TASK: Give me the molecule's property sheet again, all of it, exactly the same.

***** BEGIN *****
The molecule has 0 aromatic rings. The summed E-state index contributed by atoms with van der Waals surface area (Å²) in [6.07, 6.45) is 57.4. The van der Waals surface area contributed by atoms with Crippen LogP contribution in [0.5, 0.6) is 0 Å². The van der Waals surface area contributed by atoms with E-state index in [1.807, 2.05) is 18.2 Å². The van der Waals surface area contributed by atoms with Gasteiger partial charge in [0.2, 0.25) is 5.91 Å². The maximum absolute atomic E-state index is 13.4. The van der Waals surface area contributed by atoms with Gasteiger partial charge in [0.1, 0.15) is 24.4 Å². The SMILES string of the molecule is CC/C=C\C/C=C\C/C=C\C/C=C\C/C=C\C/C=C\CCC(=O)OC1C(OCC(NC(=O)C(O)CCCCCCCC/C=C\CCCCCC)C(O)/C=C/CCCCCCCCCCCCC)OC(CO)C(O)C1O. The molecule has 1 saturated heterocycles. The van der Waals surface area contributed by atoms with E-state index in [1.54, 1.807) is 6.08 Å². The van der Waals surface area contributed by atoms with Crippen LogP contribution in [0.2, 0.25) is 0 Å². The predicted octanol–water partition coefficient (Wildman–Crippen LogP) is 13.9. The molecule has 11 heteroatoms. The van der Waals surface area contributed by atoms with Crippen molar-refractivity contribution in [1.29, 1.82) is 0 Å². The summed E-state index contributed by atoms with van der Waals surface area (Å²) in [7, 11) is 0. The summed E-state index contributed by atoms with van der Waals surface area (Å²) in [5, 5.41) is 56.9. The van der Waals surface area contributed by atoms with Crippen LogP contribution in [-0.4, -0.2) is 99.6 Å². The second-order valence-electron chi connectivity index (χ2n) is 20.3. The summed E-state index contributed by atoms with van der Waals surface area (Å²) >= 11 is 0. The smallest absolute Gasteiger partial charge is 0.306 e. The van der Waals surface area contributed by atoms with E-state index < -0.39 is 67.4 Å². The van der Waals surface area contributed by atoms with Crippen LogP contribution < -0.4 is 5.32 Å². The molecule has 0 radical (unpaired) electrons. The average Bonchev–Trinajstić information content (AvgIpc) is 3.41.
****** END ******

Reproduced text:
The molecule has 0 aromatic rings. The summed E-state index contributed by atoms with van der Waals surface area (Å²) in [6.07, 6.45) is 57.4. The van der Waals surface area contributed by atoms with Crippen LogP contribution in [0.5, 0.6) is 0 Å². The van der Waals surface area contributed by atoms with E-state index in [1.807, 2.05) is 18.2 Å². The van der Waals surface area contributed by atoms with Gasteiger partial charge in [0.2, 0.25) is 5.91 Å². The maximum absolute atomic E-state index is 13.4. The van der Waals surface area contributed by atoms with Gasteiger partial charge in [0.1, 0.15) is 24.4 Å². The SMILES string of the molecule is CC/C=C\C/C=C\C/C=C\C/C=C\C/C=C\C/C=C\CCC(=O)OC1C(OCC(NC(=O)C(O)CCCCCCCC/C=C\CCCCCC)C(O)/C=C/CCCCCCCCCCCCC)OC(CO)C(O)C1O. The molecule has 1 saturated heterocycles. The van der Waals surface area contributed by atoms with E-state index in [1.54, 1.807) is 6.08 Å². The van der Waals surface area contributed by atoms with Crippen LogP contribution in [0.2, 0.25) is 0 Å². The predicted octanol–water partition coefficient (Wildman–Crippen LogP) is 13.9. The molecule has 11 heteroatoms. The van der Waals surface area contributed by atoms with Crippen molar-refractivity contribution in [1.29, 1.82) is 0 Å². The summed E-state index contributed by atoms with van der Waals surface area (Å²) in [7, 11) is 0. The summed E-state index contributed by atoms with van der Waals surface area (Å²) in [5, 5.41) is 56.9. The van der Waals surface area contributed by atoms with Crippen LogP contribution in [-0.4, -0.2) is 99.6 Å². The second-order valence-electron chi connectivity index (χ2n) is 20.3. The summed E-state index contributed by atoms with van der Waals surface area (Å²) >= 11 is 0. The smallest absolute Gasteiger partial charge is 0.306 e. The van der Waals surface area contributed by atoms with E-state index < -0.39 is 67.4 Å². The van der Waals surface area contributed by atoms with Crippen LogP contribution < -0.4 is 5.32 Å². The molecule has 0 radical (unpaired) electrons. The average Bonchev–Trinajstić information content (AvgIpc) is 3.41.